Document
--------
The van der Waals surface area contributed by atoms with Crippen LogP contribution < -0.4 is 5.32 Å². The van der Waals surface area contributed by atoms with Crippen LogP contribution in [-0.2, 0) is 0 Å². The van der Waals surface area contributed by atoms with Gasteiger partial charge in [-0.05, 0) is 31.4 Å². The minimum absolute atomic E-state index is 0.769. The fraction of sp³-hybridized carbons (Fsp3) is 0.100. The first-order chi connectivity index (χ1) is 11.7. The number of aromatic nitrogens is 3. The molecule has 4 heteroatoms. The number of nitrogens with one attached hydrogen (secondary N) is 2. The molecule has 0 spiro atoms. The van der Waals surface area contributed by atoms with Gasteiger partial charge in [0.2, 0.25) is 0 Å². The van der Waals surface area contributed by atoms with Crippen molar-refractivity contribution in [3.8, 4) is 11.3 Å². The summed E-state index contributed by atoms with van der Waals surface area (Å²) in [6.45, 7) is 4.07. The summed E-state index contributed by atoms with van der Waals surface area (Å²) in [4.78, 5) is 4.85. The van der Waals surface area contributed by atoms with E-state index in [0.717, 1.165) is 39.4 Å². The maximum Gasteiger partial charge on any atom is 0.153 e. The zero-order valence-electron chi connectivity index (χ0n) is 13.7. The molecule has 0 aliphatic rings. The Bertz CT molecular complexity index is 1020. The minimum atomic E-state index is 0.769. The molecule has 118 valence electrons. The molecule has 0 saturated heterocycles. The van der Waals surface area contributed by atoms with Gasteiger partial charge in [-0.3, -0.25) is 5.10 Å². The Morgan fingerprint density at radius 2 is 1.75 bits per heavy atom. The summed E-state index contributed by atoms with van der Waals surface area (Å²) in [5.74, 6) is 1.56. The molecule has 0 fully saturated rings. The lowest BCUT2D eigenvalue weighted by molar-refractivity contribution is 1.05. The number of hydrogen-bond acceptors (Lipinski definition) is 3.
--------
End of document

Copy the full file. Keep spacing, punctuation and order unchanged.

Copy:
The van der Waals surface area contributed by atoms with Crippen LogP contribution < -0.4 is 5.32 Å². The van der Waals surface area contributed by atoms with Crippen LogP contribution in [-0.2, 0) is 0 Å². The van der Waals surface area contributed by atoms with Gasteiger partial charge in [-0.05, 0) is 31.4 Å². The minimum absolute atomic E-state index is 0.769. The fraction of sp³-hybridized carbons (Fsp3) is 0.100. The first-order chi connectivity index (χ1) is 11.7. The number of aromatic nitrogens is 3. The molecule has 4 heteroatoms. The number of nitrogens with one attached hydrogen (secondary N) is 2. The molecule has 0 spiro atoms. The van der Waals surface area contributed by atoms with Gasteiger partial charge in [0.2, 0.25) is 0 Å². The van der Waals surface area contributed by atoms with Crippen molar-refractivity contribution in [3.8, 4) is 11.3 Å². The summed E-state index contributed by atoms with van der Waals surface area (Å²) in [6.45, 7) is 4.07. The summed E-state index contributed by atoms with van der Waals surface area (Å²) in [4.78, 5) is 4.85. The van der Waals surface area contributed by atoms with E-state index in [0.717, 1.165) is 39.4 Å². The maximum Gasteiger partial charge on any atom is 0.153 e. The zero-order valence-electron chi connectivity index (χ0n) is 13.7. The molecule has 0 aliphatic rings. The Bertz CT molecular complexity index is 1020. The minimum atomic E-state index is 0.769. The molecule has 118 valence electrons. The molecule has 0 saturated heterocycles. The van der Waals surface area contributed by atoms with Gasteiger partial charge in [-0.3, -0.25) is 5.10 Å². The Morgan fingerprint density at radius 2 is 1.75 bits per heavy atom. The summed E-state index contributed by atoms with van der Waals surface area (Å²) in [5.74, 6) is 1.56. The molecule has 0 fully saturated rings. The lowest BCUT2D eigenvalue weighted by molar-refractivity contribution is 1.05. The number of hydrogen-bond acceptors (Lipinski definition) is 3.